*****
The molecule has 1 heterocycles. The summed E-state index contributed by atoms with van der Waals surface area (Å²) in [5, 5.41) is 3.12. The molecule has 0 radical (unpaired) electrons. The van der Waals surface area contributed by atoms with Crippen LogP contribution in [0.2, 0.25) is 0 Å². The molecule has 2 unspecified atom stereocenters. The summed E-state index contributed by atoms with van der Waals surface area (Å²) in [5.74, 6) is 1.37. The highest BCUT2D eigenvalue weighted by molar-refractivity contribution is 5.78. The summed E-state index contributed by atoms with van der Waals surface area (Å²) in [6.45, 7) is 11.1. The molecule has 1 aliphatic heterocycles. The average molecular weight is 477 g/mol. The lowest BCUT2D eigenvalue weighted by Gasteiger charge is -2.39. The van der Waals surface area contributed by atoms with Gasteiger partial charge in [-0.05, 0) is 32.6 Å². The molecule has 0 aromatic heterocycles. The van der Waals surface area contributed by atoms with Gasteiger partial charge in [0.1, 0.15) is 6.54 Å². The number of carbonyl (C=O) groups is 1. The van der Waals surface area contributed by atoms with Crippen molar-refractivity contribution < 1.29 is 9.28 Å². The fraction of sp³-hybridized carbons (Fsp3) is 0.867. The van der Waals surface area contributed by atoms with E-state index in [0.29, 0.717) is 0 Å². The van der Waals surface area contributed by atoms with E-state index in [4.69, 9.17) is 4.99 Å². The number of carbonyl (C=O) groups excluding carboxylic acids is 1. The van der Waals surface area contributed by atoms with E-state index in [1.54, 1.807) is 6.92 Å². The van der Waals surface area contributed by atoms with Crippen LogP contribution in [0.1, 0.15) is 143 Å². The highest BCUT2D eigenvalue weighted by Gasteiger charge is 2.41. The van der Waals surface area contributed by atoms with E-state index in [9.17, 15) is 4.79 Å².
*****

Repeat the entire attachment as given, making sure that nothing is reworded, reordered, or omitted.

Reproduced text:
The molecule has 1 heterocycles. The summed E-state index contributed by atoms with van der Waals surface area (Å²) in [5, 5.41) is 3.12. The molecule has 0 radical (unpaired) electrons. The van der Waals surface area contributed by atoms with Crippen LogP contribution in [0.2, 0.25) is 0 Å². The molecule has 2 unspecified atom stereocenters. The summed E-state index contributed by atoms with van der Waals surface area (Å²) in [5.74, 6) is 1.37. The highest BCUT2D eigenvalue weighted by molar-refractivity contribution is 5.78. The summed E-state index contributed by atoms with van der Waals surface area (Å²) in [6.45, 7) is 11.1. The molecule has 1 aliphatic heterocycles. The average molecular weight is 477 g/mol. The lowest BCUT2D eigenvalue weighted by Gasteiger charge is -2.39. The van der Waals surface area contributed by atoms with Gasteiger partial charge in [-0.05, 0) is 32.6 Å². The molecule has 0 aromatic heterocycles. The van der Waals surface area contributed by atoms with Gasteiger partial charge in [0.1, 0.15) is 6.54 Å². The number of carbonyl (C=O) groups is 1. The van der Waals surface area contributed by atoms with Crippen molar-refractivity contribution < 1.29 is 9.28 Å². The fraction of sp³-hybridized carbons (Fsp3) is 0.867. The van der Waals surface area contributed by atoms with E-state index in [0.29, 0.717) is 0 Å². The van der Waals surface area contributed by atoms with E-state index in [4.69, 9.17) is 4.99 Å². The number of carbonyl (C=O) groups excluding carboxylic acids is 1. The van der Waals surface area contributed by atoms with E-state index in [1.54, 1.807) is 6.92 Å². The van der Waals surface area contributed by atoms with Crippen LogP contribution in [0.1, 0.15) is 143 Å². The highest BCUT2D eigenvalue weighted by Gasteiger charge is 2.41. The van der Waals surface area contributed by atoms with E-state index in [9.17, 15) is 4.79 Å².